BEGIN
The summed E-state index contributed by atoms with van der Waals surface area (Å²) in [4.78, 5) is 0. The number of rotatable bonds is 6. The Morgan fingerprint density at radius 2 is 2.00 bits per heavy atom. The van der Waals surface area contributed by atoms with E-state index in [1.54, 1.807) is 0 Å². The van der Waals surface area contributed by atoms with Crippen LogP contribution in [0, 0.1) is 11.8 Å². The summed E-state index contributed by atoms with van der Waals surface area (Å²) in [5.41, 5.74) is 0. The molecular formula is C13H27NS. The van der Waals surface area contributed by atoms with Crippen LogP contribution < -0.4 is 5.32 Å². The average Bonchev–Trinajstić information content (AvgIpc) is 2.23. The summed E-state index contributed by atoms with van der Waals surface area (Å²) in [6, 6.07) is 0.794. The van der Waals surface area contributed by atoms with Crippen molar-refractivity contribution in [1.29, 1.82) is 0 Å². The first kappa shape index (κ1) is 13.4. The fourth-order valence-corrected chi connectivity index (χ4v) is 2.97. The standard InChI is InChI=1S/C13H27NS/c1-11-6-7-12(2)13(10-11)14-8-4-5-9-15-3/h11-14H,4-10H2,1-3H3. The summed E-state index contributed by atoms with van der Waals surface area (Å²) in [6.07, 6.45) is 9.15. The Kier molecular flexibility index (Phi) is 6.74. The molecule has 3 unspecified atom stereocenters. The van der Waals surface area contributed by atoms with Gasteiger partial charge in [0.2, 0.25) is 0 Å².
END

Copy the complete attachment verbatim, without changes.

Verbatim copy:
The summed E-state index contributed by atoms with van der Waals surface area (Å²) in [4.78, 5) is 0. The number of rotatable bonds is 6. The Morgan fingerprint density at radius 2 is 2.00 bits per heavy atom. The van der Waals surface area contributed by atoms with E-state index in [1.54, 1.807) is 0 Å². The van der Waals surface area contributed by atoms with Crippen LogP contribution in [0, 0.1) is 11.8 Å². The summed E-state index contributed by atoms with van der Waals surface area (Å²) in [5.41, 5.74) is 0. The molecular formula is C13H27NS. The van der Waals surface area contributed by atoms with Crippen LogP contribution < -0.4 is 5.32 Å². The average Bonchev–Trinajstić information content (AvgIpc) is 2.23. The summed E-state index contributed by atoms with van der Waals surface area (Å²) in [6, 6.07) is 0.794. The van der Waals surface area contributed by atoms with Crippen molar-refractivity contribution in [1.29, 1.82) is 0 Å². The first kappa shape index (κ1) is 13.4. The fourth-order valence-corrected chi connectivity index (χ4v) is 2.97. The standard InChI is InChI=1S/C13H27NS/c1-11-6-7-12(2)13(10-11)14-8-4-5-9-15-3/h11-14H,4-10H2,1-3H3. The summed E-state index contributed by atoms with van der Waals surface area (Å²) in [6.07, 6.45) is 9.15. The Kier molecular flexibility index (Phi) is 6.74. The molecule has 3 unspecified atom stereocenters. The van der Waals surface area contributed by atoms with Gasteiger partial charge in [0.2, 0.25) is 0 Å².